Visually Impaired Skier To Make Olympic History

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CANMORE, Alberta (AP) – Cross-country skier Brian McKeever was selected for Canada’s Olympic team on Friday, making him the first winter sports athlete to compete in both the Olympics and Paralympics.

McKeever, who is visually impaired because of Stargardt’s disease, has won seven Paralympic medals, including four gold, with his brother Robin as his guide.

On to Vancouver.

“It shows if you dream big dreams, you can get there no matter what,” said the 30-year-old McKeever. “It’s a message of hope for the Paralympics. In the past, the Paralympics has been seen as a sideshow, not by the athletes but just in terms of the attention that it gets.”

Five athletes – all in summer sports – have competed in the Paralympics and Olympics: South African swimmer Natalie du Toit (amputee), American runner Marla Runyan (visually impaired), Polish table tennis player Natalia Partyka (born without right hand and forearm), Italian archer Paola Fantato (polio) and New Zealand archer Neroli Susan Fairhall (paraplegic).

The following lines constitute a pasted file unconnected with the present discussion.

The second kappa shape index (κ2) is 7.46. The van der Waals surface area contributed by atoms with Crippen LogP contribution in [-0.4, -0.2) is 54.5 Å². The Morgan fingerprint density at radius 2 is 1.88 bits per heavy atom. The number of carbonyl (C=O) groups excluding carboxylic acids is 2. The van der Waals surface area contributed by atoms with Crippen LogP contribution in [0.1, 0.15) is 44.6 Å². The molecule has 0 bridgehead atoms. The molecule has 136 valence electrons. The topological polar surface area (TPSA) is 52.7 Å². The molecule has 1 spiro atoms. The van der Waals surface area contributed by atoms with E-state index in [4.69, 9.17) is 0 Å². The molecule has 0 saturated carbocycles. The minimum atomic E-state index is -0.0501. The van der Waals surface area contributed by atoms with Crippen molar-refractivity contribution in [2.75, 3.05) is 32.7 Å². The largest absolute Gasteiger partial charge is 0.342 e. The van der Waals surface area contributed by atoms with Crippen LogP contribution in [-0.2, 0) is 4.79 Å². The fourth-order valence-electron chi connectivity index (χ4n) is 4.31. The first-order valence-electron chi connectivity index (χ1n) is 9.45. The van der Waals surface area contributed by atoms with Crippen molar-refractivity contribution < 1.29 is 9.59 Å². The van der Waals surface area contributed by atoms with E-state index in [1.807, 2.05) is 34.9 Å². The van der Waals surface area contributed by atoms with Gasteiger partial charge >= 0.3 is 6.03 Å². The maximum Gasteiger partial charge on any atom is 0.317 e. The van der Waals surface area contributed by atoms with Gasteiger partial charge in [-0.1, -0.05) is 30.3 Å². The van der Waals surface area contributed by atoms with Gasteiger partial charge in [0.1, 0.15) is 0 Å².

McKeever’s sight was lost to the same disease that claimed his father’s vision. Stargardt’s disease can be inherited and causes macular degeneration. McKeever’s vision functions at less than 10 percent and is only peripheral.

He won a 50-kilometer race last month to meet the Olympic team criteria. When he competes in able-bodied events, he finds another skier of the same ability to follow as a guide.

“Hopefully this shows that Paralympic athletes are capable of great things and they’re training to the same levels and the same kind of hours and effort their able-bodied counterparts are doing,” he said.

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